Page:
According to the novel invention the measurement principle of the sensor requires one camera image in order to generate 3D data. The data are sparse, but in combination with taking a series of images while the sensor is moved along the surface, and by registration of the series of 3D data, the sensor principle provides for the advantageous system according to the invention.
The data are sparse, but relative motion between the sensor and the object under test is permitted. It is centrally important that an optimal embodiment in the context of the invention that allows for best registration, the novel sensor uses two different patterns that are projected intermittently. The patterns are alternatingly projected orthogonal patterns, each yielding 3D data.
With the above and other objects in view there is also provided, in accordance with the invention, a sensor for acquiring data representing a surface of a three-dimensional object, comprising:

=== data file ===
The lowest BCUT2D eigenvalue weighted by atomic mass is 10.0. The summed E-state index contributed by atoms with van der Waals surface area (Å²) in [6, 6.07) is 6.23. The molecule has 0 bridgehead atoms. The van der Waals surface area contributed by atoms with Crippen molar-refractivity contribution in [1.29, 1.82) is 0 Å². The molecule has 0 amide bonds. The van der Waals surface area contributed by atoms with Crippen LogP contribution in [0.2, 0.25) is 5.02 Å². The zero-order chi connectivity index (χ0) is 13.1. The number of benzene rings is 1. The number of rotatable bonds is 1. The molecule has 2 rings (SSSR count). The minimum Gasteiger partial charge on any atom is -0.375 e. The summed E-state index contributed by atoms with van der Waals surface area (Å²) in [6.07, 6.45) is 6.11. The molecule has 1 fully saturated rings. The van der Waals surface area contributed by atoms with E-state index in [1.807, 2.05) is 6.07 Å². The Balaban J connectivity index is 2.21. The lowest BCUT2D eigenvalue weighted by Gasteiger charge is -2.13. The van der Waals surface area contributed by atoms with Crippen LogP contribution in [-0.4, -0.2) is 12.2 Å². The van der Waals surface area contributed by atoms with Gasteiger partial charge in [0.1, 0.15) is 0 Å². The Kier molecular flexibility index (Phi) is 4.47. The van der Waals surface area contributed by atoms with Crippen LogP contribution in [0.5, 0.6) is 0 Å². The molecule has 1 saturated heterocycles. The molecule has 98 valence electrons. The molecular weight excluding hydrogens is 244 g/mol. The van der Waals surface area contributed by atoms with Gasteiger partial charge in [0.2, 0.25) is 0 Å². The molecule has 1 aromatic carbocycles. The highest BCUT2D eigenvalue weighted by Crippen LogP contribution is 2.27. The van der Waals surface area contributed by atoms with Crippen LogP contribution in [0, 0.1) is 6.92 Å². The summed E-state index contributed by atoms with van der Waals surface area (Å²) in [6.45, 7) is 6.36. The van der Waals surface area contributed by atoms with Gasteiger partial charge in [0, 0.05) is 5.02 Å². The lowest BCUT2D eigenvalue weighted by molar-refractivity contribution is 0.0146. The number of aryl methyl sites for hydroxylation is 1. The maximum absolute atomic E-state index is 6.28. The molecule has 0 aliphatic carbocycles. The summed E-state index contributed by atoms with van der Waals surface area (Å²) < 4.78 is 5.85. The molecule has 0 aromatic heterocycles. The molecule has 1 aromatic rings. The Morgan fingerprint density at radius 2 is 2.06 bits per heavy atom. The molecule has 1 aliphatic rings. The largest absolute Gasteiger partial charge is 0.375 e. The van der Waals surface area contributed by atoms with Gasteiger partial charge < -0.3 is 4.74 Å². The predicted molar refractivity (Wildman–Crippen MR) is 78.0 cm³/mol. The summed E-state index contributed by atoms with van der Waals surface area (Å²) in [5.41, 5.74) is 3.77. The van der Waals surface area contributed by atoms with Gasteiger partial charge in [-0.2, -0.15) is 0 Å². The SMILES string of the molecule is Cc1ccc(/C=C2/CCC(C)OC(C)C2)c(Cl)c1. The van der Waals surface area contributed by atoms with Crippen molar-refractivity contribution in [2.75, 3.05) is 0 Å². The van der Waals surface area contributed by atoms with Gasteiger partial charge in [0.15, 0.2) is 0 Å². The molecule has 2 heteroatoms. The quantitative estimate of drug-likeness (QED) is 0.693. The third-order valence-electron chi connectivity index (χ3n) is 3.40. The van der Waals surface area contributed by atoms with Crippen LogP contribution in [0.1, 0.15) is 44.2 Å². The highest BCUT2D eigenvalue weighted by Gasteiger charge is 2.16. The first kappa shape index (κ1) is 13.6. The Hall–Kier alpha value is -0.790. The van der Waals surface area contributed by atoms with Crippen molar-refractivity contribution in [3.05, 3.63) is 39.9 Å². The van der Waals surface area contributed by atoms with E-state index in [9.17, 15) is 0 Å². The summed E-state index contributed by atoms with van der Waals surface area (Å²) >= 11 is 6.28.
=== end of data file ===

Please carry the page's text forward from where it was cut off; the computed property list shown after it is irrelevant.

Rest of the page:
a projection device having a light source and optics for projecting an optical pattern onto the surface of the three-dimensional object, the projection device having an optical axis;
a digital camera for recording an image of the optical pattern projected onto the surface of the three-dimensional object, the digital camera having a given optical axis;
the optical axis of the digital camera and the optical axis of the projection device enclosing a given angle and defining a triangulation plane; and
a control unit connected to and synchronizing the projection device and the digital camera and causing the camera to record a sequence of mutually overlapping images of the optical pattern sequentially projected onto the surface of the object.
In accordance with yet a further feature of the invention, the digital camera is a monochromatic camera.
In accordance with an added feature of the invention, the projection device comprises two projectors each having a light source, a condenser, a pattern slide, and projection optics defining an optical axis enclosing an angle with the optical axis of the camera and each defining a triangulation plane. Advantageously, the two projectors project mutually perpendicular patterns, the camera records the projected patterns of the two projectors in alteration, and the triangulation planes defined by the camera and the two projectors, respectively, are perpendicular to one another.